How FICO Credit Scores Are Calculated

Since our society is so computer-driven, it's probably not that surprising that your ability to repay virtually any loan comes down to a single number. The FICO score is built by credit agencies. These agencies use the payment history from all of your loans: mortgages, car/motorcycle loans, credit cards, etcetera.

The three reporting agencies use slightly different formulas to build a credit score. Fair Isaac and Cooriginally developed this score. . Experian uses this model and calls its score FICO. Equifax's model, based on FICO, is called BEACON, while TransUnion, which also uses a slightly modified FICO, calls its score EMPIRICA. While each of the models considers a range of data available in your credit report, the differences aren't huge; they all use the following factors in building a score:

  • Your Credit History - How long have you had credit?
  • Late Payments - Do you have any payments later than 30 days?
  • Your Credit Card Balances - How many accounts do you carry? How much do you owe?
  • Inquiries on Your Credit - How many times have you had your credit checked for a loan?

These factors are weighted a little bit differently depending on the formula being used. The results are added up and distilled into a single number. Credit scores can be as low as 300 and as high as 800. Higher is better. Most home buyers in the current environment have a score above 620.

Credit scores make a difference in interest rates

Credit scores are used for more than just determining whether or not you qualify for a mortgage. Lenders give lower interest rates to individuals with higher scores.

Can I improve my FICO score?

Unfortunately, there isn't a lot you can do to immediately improve your credit score. Some companies promise quick fixes, but they can't do anything different than what you can do — for free. (Of course you can and should have incorrect items removed from your credit report.)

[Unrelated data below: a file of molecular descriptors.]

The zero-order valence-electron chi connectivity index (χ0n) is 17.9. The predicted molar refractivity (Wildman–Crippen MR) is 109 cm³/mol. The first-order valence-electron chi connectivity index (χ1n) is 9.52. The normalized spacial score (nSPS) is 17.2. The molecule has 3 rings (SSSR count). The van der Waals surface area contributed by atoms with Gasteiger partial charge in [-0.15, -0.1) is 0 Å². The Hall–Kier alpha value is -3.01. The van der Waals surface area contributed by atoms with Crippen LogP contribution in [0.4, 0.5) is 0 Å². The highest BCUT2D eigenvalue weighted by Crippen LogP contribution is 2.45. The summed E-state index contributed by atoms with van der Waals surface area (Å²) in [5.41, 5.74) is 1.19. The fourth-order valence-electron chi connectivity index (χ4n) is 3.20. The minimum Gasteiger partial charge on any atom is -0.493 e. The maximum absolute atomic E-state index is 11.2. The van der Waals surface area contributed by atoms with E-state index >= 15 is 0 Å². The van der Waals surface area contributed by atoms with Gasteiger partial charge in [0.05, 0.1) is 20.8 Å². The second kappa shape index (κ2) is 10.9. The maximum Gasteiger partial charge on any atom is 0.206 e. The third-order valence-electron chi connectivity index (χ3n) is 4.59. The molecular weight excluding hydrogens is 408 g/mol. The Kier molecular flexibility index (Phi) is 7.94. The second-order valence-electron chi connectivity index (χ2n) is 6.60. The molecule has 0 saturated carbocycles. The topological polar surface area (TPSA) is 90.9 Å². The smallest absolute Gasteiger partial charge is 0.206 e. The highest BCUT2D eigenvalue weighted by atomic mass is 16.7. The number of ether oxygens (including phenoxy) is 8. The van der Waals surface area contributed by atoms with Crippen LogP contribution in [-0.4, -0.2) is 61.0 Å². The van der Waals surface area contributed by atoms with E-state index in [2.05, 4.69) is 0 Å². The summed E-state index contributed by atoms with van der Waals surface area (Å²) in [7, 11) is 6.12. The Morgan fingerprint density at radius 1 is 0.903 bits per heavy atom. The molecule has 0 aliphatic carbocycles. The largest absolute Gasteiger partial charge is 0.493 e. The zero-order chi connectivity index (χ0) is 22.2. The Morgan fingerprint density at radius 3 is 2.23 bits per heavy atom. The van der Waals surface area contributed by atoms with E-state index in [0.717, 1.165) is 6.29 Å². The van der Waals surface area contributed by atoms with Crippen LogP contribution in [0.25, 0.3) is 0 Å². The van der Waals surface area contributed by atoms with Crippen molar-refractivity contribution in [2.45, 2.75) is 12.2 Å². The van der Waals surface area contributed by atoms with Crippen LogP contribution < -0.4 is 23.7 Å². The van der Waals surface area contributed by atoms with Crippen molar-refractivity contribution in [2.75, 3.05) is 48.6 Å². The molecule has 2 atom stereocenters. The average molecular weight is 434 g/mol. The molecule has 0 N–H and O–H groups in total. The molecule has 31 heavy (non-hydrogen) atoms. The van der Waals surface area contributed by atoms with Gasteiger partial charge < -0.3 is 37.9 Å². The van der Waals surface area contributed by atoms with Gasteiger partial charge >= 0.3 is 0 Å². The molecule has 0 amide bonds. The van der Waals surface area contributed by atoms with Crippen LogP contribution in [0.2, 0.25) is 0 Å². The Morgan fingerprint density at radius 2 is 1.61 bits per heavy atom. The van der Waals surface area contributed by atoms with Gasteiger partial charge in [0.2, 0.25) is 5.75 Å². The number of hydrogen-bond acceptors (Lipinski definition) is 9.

Know your FICO score

Before you can improve your credit score, you must get your score and ensure that the credit reports from each agency are correct. Fair Isaac, the corporation that offered the first FICO score, offers credit scores on myFICO.com. It's inexpensive to get your FICO score from all three agencies, along with your credit report. Also available are information and tools that can help you analyze what actions might have the greatest impact on your FICO score.

You can get a federally-mandated free credit report once a year from the three major credit reporting agencies by visiting AnnualCreditReport.com. These reports do not include a free credit score, but it's very inexpensive to get one at the same time.

Now that you have all the facts, you will be a more informed consumer and you'll be better positioned to get the most favorable mortgage.

Curious about your credit score? Call us: 3149139678.